Car market is feeling the effects of new WLTP emissions regulations
4 October 2018

The UK car new market fell by 20.5% in September year-on-year, according to data from the the Society of Motor Manufacturers and Traders (SMMT).

The sharp decline is due to the ongoing impact of the WLTP emissions regulations that were introduced on 1 September. These regulatory changes mean many manufacturers are still catching up with testing under the new regulations, meaning not all car variants are available.

By comparison, August car registrations saw a massive rise of 23.1% year-on-year as manufacturers tried to shift as much old stock (which would not adhere to the new regulations) as possible.

In September, 338,334 vehicles were registered, down around 87,000 on the previous year.

Diesel sales saw the sharpest decline, dropping 42.5% compared with September 2017, while petrol registrations fell 6.7%. Diesel now holds a market share of 29%.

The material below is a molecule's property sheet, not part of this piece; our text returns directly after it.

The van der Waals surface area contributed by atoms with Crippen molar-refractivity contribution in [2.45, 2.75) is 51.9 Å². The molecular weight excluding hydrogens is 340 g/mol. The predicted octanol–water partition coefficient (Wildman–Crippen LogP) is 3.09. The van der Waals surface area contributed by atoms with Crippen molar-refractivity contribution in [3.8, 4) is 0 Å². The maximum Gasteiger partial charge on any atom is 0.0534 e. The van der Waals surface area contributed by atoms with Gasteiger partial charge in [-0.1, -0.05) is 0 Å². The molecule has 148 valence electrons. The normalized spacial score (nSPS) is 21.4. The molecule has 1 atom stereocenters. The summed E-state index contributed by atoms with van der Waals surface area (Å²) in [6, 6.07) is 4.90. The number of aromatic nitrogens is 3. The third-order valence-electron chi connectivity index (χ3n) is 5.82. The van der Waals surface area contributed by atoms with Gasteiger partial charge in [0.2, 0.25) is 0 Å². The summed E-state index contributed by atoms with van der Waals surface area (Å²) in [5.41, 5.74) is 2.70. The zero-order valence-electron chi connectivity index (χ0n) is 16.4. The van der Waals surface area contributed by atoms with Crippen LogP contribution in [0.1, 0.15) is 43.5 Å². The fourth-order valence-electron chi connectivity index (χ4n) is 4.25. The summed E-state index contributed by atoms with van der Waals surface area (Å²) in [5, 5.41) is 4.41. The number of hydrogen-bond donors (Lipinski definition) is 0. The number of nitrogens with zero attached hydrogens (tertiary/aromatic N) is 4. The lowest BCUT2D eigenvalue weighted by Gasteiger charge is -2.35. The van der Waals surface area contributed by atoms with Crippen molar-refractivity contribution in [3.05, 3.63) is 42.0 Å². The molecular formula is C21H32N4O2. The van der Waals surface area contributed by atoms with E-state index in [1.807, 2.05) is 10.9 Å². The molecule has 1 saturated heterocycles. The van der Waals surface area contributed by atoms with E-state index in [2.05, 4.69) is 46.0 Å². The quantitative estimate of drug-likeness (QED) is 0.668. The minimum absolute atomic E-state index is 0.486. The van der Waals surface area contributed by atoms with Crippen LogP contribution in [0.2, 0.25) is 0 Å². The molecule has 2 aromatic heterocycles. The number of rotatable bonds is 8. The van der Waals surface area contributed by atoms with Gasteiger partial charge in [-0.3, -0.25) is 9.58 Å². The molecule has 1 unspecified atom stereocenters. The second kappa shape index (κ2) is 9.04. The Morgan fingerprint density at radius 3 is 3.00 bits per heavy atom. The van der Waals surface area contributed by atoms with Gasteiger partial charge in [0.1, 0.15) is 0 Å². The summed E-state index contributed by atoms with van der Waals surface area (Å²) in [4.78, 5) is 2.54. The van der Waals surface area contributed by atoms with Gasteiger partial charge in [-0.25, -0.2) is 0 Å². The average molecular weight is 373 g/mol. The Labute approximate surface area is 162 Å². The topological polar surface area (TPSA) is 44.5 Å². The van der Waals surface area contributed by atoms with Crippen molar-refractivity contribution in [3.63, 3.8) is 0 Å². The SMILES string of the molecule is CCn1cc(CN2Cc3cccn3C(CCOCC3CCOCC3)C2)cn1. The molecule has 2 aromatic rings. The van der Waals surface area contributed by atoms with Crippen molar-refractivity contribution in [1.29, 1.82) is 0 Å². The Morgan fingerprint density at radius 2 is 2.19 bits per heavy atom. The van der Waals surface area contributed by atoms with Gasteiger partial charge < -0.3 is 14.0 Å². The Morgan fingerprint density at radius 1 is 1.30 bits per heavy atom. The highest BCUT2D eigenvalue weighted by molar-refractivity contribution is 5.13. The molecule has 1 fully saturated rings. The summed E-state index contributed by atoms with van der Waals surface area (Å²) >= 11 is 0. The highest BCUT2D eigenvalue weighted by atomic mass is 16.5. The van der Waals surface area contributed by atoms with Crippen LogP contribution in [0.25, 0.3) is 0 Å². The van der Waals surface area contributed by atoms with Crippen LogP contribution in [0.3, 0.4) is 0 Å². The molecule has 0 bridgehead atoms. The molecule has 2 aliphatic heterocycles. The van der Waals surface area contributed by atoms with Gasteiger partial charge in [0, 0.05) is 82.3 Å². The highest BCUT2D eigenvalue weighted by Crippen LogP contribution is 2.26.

Alternatively fuelled vehicles, which include hybrids and electric cars, rose 3.9%. AFVs now hold 6.9% of overall market share, up from 5.3% last year. 

MPVs and specialist sport cars were hit hardest, down 54.8% and 50.9% respectively, while the only segment to register growth was luxury saloons, up 3.5%.

Ford Fiesta remains the top seller, with 12,227 units sold. The Vauxhall Corsa and Mercedes-Benz A-Class are in second and third place. 

Volkswagen, which has openly admitted struggling to get all of its vehicles through testing in time, was one of the worst hit. Its car registrations fell 55.18% year-on-year while VW Group-owned Porsche also suffered. Its figures fell 67.85% compared to September 2017.

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SMMT chief executive Mike Hawes said: “With the industry given barely a year to reapprove the entire European model line-up, it’s no surprise that we’ve seen bottlenecks and a squeeze on supply. 

“These are exceptional circumstances with similar declines seen in other major European markets. The good news is that, as backlogs ease, consumers and businesses can look forward to a raft of exciting high-tech cars and a market keen to recover lost momentum.”